Black Wall Street Gardens
Please take the time to review the design concept below for public art at Black Wall Street Gardens and submit your feedback to the artists by filling out !
We need you to help shape the public art for Black Wall Street Gardens!
We all have stories - experiences, moments, and memories, that have shaped how we connect to the communities that define our city. The City of Durham invites you to share your feedback about the proposed public art design that will honor the rich cultural history of Durham's Black Wall Street era.
Your feedback will assist artist collective David Wilson and Stephen Hayes in their final design for site specific public art for Black Wall Street Gardens, located at 102 West Main Street.
The City of Durham’s Cultural and Public Art Program and the Public Art Committee have select the African-American artist team, David Wilson and Stephen Hayes to design, fabricate and install public art in the Black Wall Street Gardens, a greenspace located at 102 W. Main Street. The plaza has undergone lighting, landscaping, and walkway improvements to further enhance the greenspace as a pedestrian-friendly gathering space. Two walkways traverse the greenspace and provides a space for moveable seating, tables, and the future site for the Black Wall Street permanent art installation. The piece is to commemorate and illuminate the importance of Black Wall Street and the legacy of Durham’s African-American business community.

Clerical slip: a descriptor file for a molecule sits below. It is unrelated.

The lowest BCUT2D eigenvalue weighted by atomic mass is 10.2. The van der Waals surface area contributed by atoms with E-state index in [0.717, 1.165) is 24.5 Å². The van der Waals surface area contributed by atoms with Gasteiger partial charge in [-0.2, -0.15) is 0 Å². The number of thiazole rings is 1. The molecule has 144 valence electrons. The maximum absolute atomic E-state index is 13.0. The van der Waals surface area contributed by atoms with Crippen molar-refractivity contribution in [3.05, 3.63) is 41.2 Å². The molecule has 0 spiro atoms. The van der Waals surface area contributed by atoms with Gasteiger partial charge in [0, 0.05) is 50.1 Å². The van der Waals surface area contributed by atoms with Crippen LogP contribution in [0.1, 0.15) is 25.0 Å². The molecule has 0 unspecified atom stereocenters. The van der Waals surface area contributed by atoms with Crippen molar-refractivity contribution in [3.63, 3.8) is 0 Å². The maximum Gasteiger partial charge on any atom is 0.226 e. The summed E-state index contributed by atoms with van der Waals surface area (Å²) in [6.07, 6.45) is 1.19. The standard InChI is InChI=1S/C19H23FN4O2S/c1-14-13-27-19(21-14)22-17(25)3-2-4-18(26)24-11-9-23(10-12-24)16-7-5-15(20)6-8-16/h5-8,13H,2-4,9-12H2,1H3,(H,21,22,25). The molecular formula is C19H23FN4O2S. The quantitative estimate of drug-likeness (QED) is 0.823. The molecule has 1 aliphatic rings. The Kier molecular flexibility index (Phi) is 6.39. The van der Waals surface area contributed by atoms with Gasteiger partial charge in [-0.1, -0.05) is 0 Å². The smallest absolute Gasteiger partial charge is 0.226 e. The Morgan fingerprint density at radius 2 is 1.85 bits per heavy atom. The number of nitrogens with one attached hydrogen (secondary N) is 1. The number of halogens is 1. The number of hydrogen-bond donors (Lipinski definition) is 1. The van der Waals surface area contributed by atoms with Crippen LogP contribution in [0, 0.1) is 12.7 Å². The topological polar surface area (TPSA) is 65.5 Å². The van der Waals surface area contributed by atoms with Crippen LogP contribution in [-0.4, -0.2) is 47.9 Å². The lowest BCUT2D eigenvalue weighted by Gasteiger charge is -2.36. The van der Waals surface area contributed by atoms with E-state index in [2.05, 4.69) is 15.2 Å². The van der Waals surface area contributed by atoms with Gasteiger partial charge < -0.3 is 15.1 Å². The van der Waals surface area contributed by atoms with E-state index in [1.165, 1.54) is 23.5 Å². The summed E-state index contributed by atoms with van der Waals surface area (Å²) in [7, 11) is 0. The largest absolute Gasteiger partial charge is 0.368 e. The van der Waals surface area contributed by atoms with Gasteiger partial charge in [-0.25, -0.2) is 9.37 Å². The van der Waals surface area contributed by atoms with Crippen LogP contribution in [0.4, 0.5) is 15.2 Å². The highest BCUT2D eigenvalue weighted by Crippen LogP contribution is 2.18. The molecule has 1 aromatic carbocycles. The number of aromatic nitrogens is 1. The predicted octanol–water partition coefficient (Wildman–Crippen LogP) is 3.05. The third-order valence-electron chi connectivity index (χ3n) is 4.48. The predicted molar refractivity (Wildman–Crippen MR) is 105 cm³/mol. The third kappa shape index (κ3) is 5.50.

David Wilson is a Durham-based artist who explores the connection between architecture, nature and the public. The story of community and place is the primary driver of his installations is the narration. The Durham-based artist serves as Public Art Consultant for Go-Triangle, assisting in the creation of original art for new transit shelters throughout Durham. Stephen Hayes recently received a Master of Art from the Savannah College of Art and Design, whose power sculptural work has been exhibited in the National Cathedral in Washington D.C. and the Nasher Museum at Duke University.
The general and specific design features will:
- Honor achievements of African American women in business and education during early 20th century
- Highlight social change that laid the foundation for what became Black Wall Street
- Celebrate African American ingenuity and entrepreneurship
The actual look and feel of each sculpture will emerge in a way that is thematically tied to Black Wall Street's unique history. The diversity of materials used (e.g. metal, brick, paint) will metaphorically speak to the strength, foundation, and adaptability of Durham's African American community.
For more information, contact: Alexandra Benson, Cultural and Public Art Program Assistant, at 919-560-4197 x21238 or firstname.lastname@example.org